Wednesday, December 19, 2007

So, about this Mitchell Report

It was necessary from a public relations standpoint, if only to get everyone, from blowhards like Colin Cowherd to Congressmen to altar boy Bob Costas, to back away... slowly... from the subject. (I promise, this is the only time you'll see Costas's name in the same sentence as Cowherd, who's been known to say Jose Canseco deserves to be in the Hall of Fame.) Bud Selig was correct when he told the assembled media in New York City that the cost of the report -- $20 million, $40 million, whatever -- is insignificant compared to the symbolic, Pilate-like gesture of washing the "steroids era" into the past and keeping it buried there among the ranks of trivia, alongside the skeleton of Pumpsie Green. I'm sure there were plenty of folks who had waited for the Mitchell Report with bated breath, if only to allow themselves that cathartic exhale -- I can imagine Jayson Stark, bleary-eyed, rocking back and forth in the fetal position while chanting, He negotiated the Good Friday Agreement in Ireland, he negotiated the Good Friday Agreement in Ireland...

But what did the Mitchell Report really accomplish? A glance at the backpage of the NY Daily News or NY Post (which, I admit, scored with its "Ike Beats Tina to Death" headline) might make you believe baseball was festering with witches, and that it was the solemn duty of newspapermen to seek them out and burn them on the page. "I DID IT," one headline screamed, with a picture of Andy Pettitte. "ROID RAGE?" asked a caption of this picture. New York's tabloids aren't exactly held to the strictest of standards -- or standards -- but their response to this three-ring circus is a symptom of a broader neurosis: our secret obsession with iconoclasm, perhaps rooted in our Protestant past. It's not good. It doesn't do our intellect any justice, it doesn't do justice to those unfortunate enough to have known Kirk Radomski, it doesn't do justice to the institution of sport, and it certainly doesn't cast baseball in a conciliatory light. Really, it needs to stop.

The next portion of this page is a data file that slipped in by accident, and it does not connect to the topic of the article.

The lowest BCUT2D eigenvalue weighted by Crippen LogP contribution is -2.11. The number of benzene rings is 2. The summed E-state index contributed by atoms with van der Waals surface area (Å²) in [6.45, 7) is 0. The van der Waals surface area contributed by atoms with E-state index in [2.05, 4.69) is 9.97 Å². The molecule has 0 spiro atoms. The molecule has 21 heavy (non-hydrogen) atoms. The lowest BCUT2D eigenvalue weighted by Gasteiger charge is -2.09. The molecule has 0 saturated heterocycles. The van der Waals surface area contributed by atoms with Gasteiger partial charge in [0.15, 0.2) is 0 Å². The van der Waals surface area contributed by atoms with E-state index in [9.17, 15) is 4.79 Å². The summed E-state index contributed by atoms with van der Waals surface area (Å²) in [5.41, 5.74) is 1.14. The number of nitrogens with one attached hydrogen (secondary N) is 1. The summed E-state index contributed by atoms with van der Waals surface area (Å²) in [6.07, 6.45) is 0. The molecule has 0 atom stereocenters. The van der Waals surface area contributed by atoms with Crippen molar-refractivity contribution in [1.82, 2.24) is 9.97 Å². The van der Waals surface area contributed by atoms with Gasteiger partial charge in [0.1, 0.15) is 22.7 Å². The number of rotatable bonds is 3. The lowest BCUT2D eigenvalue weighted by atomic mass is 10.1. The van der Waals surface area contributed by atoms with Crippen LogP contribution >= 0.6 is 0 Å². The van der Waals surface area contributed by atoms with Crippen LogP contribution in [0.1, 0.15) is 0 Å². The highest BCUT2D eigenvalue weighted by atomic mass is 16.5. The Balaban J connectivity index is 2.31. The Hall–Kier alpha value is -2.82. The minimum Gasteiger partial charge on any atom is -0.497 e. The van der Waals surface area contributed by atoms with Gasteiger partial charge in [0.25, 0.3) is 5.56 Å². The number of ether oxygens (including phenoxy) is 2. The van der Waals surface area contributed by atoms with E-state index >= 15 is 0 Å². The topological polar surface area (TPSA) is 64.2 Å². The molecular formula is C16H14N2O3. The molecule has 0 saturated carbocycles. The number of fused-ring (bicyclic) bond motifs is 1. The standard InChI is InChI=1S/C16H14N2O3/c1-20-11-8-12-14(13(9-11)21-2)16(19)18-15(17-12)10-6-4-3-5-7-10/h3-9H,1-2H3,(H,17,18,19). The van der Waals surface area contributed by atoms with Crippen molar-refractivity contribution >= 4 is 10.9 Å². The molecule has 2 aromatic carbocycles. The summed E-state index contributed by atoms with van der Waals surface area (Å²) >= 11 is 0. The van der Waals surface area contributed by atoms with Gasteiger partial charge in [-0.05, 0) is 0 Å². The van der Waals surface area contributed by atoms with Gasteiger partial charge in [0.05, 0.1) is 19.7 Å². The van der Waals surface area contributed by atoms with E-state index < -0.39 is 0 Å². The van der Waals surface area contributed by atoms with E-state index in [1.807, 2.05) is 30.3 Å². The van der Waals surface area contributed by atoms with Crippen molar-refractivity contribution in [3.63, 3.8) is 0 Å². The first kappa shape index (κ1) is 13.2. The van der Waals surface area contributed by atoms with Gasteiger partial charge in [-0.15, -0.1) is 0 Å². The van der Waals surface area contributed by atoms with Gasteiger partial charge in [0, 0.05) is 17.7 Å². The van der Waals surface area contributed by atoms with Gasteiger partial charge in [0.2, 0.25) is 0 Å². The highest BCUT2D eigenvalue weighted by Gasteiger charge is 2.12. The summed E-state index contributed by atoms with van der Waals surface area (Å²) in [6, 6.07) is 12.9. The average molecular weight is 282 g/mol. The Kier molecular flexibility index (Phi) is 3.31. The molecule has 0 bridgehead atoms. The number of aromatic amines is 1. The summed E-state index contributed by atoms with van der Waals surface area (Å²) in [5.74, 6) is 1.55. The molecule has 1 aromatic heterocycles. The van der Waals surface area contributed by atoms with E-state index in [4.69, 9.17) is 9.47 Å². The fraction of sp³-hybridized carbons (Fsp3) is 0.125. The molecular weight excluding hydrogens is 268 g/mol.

On the other hand, are we actually impressed with any of the names that appeared in the report? For a while, a rumor was circulating that Albert Pujols was going to be implicated -- that, as opposed to Mike Stanton, would have been news. But did we really believe Rogers Clemens never took steroids? (Personally, I was more shocked by this.) HGH, as you know, is best known for speeding up the body's recovery time, allowing one to work out longer, harder and more frequently. Read this story about Clemens and tell me his training regimen doesn't resemble the schedule of someone getting an extra boost. Pitchers aren't supposed to work like that, and for good reason: pitching is already an absurdly abnormal art, an act that places undue strain on tendons and ligaments, which means the body needs to rest after pitching, not get thrown back into the grinder.

Also, you'll recall that in July I wrote:

[Clemens] is aware of his legend and steers its manifestation in a creepy, unnatural, Johnny Darko-type way. The media, of course, has lapped this up. They fawn over him like he's a saint, when in fact he's kind of prissy, kind of a prick and, in all likelihood, kind of a steroids user.

He denies it, of course, even though it took him four days to issue a public statement. But would he testify under oath? Would he face a federal agent and risk a Bonds-like perjury conviction? Would he... you know these answers already. "I plan to publicly answer all of those questions at the appropriate time in the appropriate way," he said (in the statement). "I only ask that in the meantime, people not rush to judgment." You hear that, Waco kids? NO JUDGING!